Don’t Know/Won’t Say

5%

4%

TGG Taos Gorge Bridge

One final insight on the split related to favorability of industries and institutions; in the areas of the greatest differences, those who identify themselves as “somewhat conservative” align more with registered Democrats than registered Republicans.

A copy of the topline results can be secured through http://garrityperceptionsurvey.com

One Medal

In Life on July 8, 2013 at 9:05 pm

One MedalApril 14, 2013, the day before the Boston Marathon, marked an important date for me.  It was 3 years, 2 months, 14 days and 16 hours earlier (yes think Forrest Gump) that I ran the first two miles for what would be three marathons, three half marathons, one ultra marathon and three 200 mile cross country relays.

My first two-mile training run, through Team in Training, was difficult.  It should have been seeing that I hadn’t run, well, since high school.  Everyone else on that two mile run was running for a reason. They had a friend or loved one battling an illness. I was running; no reason; no purpose, just for me.

That night, cruising Facebook, I saw a high school friend, Pete, was starting his chemo treatment for a blood cancer the next day. Through a brief email exchange on Facebook, I shared my concern and gave Pete my commitment that he was going to be with me in spirit for the training and running of the 2010 San Diego Rock and Roll Marathon.

So, I ran.

Today, Pete is in remission!  Finishing the races and sending him the medals provided him a “boost”. Mission accomplished! His name engraved on the back, my initials next to the time (BTW, that kind of accountability also forced me to get to as many speed training workouts as possible)!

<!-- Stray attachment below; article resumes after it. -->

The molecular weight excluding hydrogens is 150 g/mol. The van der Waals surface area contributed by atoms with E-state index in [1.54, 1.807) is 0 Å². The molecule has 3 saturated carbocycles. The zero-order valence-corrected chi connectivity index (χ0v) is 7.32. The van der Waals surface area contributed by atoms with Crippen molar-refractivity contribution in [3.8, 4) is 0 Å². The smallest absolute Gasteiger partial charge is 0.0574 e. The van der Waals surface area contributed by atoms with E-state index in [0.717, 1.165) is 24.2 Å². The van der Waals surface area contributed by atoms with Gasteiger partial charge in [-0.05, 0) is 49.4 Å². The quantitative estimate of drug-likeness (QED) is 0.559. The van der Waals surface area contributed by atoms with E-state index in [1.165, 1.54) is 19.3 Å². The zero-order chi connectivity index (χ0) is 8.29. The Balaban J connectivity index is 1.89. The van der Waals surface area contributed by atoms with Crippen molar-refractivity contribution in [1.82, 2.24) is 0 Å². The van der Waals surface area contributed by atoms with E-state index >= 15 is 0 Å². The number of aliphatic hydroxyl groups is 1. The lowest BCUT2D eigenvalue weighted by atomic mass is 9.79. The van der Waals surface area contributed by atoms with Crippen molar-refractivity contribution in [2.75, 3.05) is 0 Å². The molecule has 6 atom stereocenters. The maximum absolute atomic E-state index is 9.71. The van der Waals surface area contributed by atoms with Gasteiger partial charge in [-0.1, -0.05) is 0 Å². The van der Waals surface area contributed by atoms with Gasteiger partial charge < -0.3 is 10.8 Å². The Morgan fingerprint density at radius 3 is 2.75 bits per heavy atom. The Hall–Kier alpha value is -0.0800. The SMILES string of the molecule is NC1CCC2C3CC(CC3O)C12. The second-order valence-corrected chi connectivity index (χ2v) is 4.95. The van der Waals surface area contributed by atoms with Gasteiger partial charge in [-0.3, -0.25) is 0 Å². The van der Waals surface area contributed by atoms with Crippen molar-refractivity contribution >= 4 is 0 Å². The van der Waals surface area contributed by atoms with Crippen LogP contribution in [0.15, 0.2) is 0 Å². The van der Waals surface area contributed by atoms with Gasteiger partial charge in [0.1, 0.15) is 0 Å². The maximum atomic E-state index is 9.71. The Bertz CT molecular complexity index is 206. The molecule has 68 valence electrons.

Pete wrote back about the great encouragement the medals provided.

But then I started thinking; Pete is just one person.

Consider these United States facts: In 2009, there were 1,555,143 people suffering from cancer.  Last year, 528,375 people finished a marathon.

What if only a quarter of the runners gave their medal away to someone else? Then 132,093 people will be encouraged.

That’s why I built on a movement fueled by DetermiNation, Team in Training, PCAN, Joints in Motion, Team World Vision, Cycle for Life and many other excellent endurance training programs for charities.  There are also scores of runners, far more talented than me, participating in clubs around Albuquerque and the United States who are running for someone.  All of These groups, including my current running club the Oxy-Gen Morons, have these “One Medal Moments.”

One Medal is all about celebrating the accomplishments of others, providing a sacrifice of time and effort for someone else.

If they choose, athletes can donate their hardware, instead of placing it inside of a dusty shoebox, to provide encouragement to people going through chemo, recovery, remission or through some other reality changing life event.

If you run, why do you run?

My call to action is this: Run for someone, provide encouragement, let your time sacrifice of running, cycling and/or swimming be spent to provide someone, maybe a stranger, peace… if only for a moment.  Then share your One Medal moment on www.onemedal.com.